Photographer Hayley Louisa Brown is a creative force to watch. As editor in chief of Brick, a biannual hip-hop culture publication, she set out to eschew all the usual cliches usually associated with the genre (such as the propensity for overtly masculine imagery), choosing instead to focus on a contemporary aesthetic and timeless content.
“I wanted to make something I would buy myself,” says Hayley as we flip through a past issue of Brick in her studio in Shoreditch, London. “Other hip-hop mags became almost like lads mags with just a bit of music content. It was very tacky, very ’80s boys with their toys,’ so I wanted to change that image. Now within youth culture, identity is so fluid—there’s not really a divide between masculinity and femininity anymore, so I set out to make appeal to everyone.”
Hayley Louisa Brown was selected as the second artist to be supported by ME —an initiative providing grants to support young, ambitious talent who need help getting on the first step of the ladder to success.
“Other hip-hop mags became almost like lads mags with just a bit of music content. I wanted to change that image.”
Hayley’s natural affinity for music and passion for photography are what eventually led her to launch her own magazine. “I spent my childhood making CDs of songs downloaded from really terrible websites like Limewire, and playing them to everyone in my tutor group” she says, laughing, “I also grew up with a lot of different musical influences from my family, and that combined with my MTV intake helped shape my appreciation for so many types of music.”
Despite a broad musical education, hip-hop was always her one love: “Seeing that Mad Max inspired 2pac video for California Love on MTV base transfixed me. It was so otherworldly to me, the mix of sounds and the production, the theatrics of it. I don’t come from the same place or generation as 2pac, Dre, Nas, or anybody that I grew up listening to, so the lyrics became aggrandized legends that I’d read in CD sleeve booklets. The artists were these untouchable figures I’d sometimes see in The Source when I could find it.”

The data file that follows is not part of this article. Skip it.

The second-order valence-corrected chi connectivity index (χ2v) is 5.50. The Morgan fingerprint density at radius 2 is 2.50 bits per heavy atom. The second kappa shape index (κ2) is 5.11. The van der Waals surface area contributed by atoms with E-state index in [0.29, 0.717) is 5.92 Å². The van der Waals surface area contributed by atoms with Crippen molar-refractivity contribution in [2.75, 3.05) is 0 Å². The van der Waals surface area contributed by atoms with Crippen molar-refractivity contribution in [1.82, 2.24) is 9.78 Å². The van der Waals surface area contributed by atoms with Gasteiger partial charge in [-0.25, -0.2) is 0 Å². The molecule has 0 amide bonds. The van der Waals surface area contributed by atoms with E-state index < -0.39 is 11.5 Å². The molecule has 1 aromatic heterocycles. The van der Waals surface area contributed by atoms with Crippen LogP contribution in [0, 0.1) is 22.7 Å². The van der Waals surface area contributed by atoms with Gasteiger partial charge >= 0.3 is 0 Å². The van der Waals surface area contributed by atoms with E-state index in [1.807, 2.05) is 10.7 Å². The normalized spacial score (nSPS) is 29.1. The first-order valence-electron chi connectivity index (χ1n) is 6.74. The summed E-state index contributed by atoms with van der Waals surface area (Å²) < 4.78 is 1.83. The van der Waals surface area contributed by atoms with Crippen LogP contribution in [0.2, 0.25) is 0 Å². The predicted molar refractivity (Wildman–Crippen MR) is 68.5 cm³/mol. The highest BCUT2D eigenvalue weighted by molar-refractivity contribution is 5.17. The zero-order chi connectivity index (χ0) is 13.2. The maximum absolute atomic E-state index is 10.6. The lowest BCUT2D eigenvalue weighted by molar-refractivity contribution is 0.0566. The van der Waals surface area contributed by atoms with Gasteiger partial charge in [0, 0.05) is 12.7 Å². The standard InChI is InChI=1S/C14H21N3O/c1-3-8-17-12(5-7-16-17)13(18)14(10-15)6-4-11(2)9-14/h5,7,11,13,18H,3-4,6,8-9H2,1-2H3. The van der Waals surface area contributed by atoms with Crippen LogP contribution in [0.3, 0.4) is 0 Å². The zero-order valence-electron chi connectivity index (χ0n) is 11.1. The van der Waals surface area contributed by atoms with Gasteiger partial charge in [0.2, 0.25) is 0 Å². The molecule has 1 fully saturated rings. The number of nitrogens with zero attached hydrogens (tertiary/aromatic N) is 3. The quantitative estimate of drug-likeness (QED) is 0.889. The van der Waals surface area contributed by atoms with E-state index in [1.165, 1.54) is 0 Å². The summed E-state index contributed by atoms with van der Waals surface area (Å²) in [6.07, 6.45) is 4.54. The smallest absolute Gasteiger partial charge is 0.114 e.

But it was when she started attending hip-hop gigs that her love for hip hop was set in stone. “When I went to see those early shows by ME Tyler the Creator and A$AP Rocky, their first in the UK, there was this insane energy about them that was like nothing I had seen before. It reminded me of the energy of punk and things that I had only seen and read about when I was at school. It inspired me to put together a punk-influenced zine, but one that was about hip-hop artists.”
Brick by ME Brick: A glimpse into the mag
“The artists were these untouchable figures I’d sometimes see in The Source when I could find it.”